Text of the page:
5. Use tongs to gently rotate the dough for 2-3 minutes until the bottom side is browned and the dough holds its shape.
  6. Move the dough to the cooler section of the grill and flip it over. Put sauce, cheese, and toppings on your pizza.
  7. Return your pizza to the hot side of the grill and let your pizza cook until the cheese is melted and your dough is cooked through, about 3-5 more minutes.

* We like to use a pizza stone instead of putting the dough directly on the grill. If you use a stone, just leave the stone in the grill while it is preheating and assemble your pizza directly on the stone. You do not need to flip the dough, just cook your pizza until everything is cooked through, 5-7 minutes.

Sweet Curried Chicken Recipe and This Week’s Menu

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When I was doing my student teaching I wrote a bio for my class so they could get to know me. And, me being me, I wrote half of the bio about how much I love cooking and eating. One sweet first grader brought me in a recipe card the next day. On it, he had written down one of his favorite family recipes (OK, his mom had actually written it, but he was so proud handing it over to me that he may as well have penned it himself). The recipe was for what he called “yellow chicken”–baked chicken with a sweet curry sauce. Now, 8 years later, that little first grader is now a teenager–and his favorite family recipe is now one of my favorite family recipes. I love this recipe because it’s quick to throw together and it’s a real crowd-pleaser. I’ve made this chicken dozens of times and it’s still just as delicious as the first time I made it. I hope you enjoy it as much as we do!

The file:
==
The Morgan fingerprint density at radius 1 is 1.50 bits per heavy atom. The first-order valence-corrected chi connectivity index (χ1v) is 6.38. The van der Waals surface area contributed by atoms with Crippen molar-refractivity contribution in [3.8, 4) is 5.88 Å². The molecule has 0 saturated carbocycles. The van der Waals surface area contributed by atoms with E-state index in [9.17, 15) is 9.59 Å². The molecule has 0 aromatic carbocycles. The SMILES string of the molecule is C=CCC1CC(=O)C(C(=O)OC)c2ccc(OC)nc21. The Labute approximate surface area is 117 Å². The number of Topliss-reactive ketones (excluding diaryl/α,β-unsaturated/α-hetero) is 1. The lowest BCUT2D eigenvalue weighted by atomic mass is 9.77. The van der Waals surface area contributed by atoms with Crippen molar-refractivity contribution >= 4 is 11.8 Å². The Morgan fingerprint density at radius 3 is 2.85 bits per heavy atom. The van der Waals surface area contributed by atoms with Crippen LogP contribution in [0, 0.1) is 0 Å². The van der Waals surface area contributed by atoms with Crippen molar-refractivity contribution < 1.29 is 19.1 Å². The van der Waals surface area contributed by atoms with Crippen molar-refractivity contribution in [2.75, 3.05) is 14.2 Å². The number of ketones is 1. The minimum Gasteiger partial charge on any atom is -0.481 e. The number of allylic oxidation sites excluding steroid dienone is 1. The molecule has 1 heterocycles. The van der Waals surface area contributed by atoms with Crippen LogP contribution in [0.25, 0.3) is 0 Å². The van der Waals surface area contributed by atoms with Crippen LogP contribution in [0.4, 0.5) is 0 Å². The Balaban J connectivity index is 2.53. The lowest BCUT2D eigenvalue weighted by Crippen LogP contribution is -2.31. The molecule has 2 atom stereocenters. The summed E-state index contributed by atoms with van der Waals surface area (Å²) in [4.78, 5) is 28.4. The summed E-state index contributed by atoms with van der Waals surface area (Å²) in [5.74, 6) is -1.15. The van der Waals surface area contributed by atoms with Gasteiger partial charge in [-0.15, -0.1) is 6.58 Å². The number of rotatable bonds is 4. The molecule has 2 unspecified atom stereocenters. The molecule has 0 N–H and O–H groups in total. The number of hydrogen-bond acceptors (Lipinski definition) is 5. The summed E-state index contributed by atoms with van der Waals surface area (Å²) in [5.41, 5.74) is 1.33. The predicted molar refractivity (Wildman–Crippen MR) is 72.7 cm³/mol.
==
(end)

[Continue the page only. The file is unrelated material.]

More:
Zach’s Yellow Chicken (Sweet Curried Chicken)

4 boneless skinless chicken breasts
4 Tablespoons butter
1/2 cup honey
1/4 cup Dijon mustard
1 Tablespoon curry powder
1/2 teaspoon salt
*Optional* Cooked rice and roasted veggies for serving

Preheat oven to 375 degrees. Put the chicken breasts into an 8-inch square baking dish. In a small saucepan, combine the butter, honey, mustard, curry powder and salt; cook over medium heat, stirring until the mixture begins to bubble. Pour the curry sauce over the chicken breasts and bake until cooked through (about 30 minutes).